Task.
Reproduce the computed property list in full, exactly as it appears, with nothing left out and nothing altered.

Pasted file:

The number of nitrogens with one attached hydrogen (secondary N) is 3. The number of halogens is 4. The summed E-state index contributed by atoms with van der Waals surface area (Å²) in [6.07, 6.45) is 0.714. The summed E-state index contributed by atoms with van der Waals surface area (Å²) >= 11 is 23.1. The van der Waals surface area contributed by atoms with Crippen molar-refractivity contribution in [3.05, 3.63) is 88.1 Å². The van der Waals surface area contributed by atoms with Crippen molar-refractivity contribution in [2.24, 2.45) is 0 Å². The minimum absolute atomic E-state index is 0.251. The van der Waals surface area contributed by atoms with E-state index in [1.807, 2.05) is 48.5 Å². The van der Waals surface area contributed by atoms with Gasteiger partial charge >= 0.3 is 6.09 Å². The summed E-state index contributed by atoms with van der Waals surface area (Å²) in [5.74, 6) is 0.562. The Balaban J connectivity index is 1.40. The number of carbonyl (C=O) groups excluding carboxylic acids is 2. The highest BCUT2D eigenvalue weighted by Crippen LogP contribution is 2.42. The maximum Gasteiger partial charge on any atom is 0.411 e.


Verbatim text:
The number of nitrogens with one attached hydrogen (secondary N) is 3. The number of halogens is 4. The summed E-state index contributed by atoms with van der Waals surface area (Å²) in [6.07, 6.45) is 0.714. The summed E-state index contributed by atoms with van der Waals surface area (Å²) >= 11 is 23.1. The van der Waals surface area contributed by atoms with Crippen molar-refractivity contribution in [3.05, 3.63) is 88.1 Å². The van der Waals surface area contributed by atoms with Crippen molar-refractivity contribution in [2.24, 2.45) is 0 Å². The minimum absolute atomic E-state index is 0.251. The van der Waals surface area contributed by atoms with E-state index in [1.807, 2.05) is 48.5 Å². The van der Waals surface area contributed by atoms with Gasteiger partial charge >= 0.3 is 6.09 Å². The summed E-state index contributed by atoms with van der Waals surface area (Å²) in [5.74, 6) is 0.562. The Balaban J connectivity index is 1.40. The number of carbonyl (C=O) groups excluding carboxylic acids is 2. The highest BCUT2D eigenvalue weighted by Crippen LogP contribution is 2.42. The maximum Gasteiger partial charge on any atom is 0.411 e.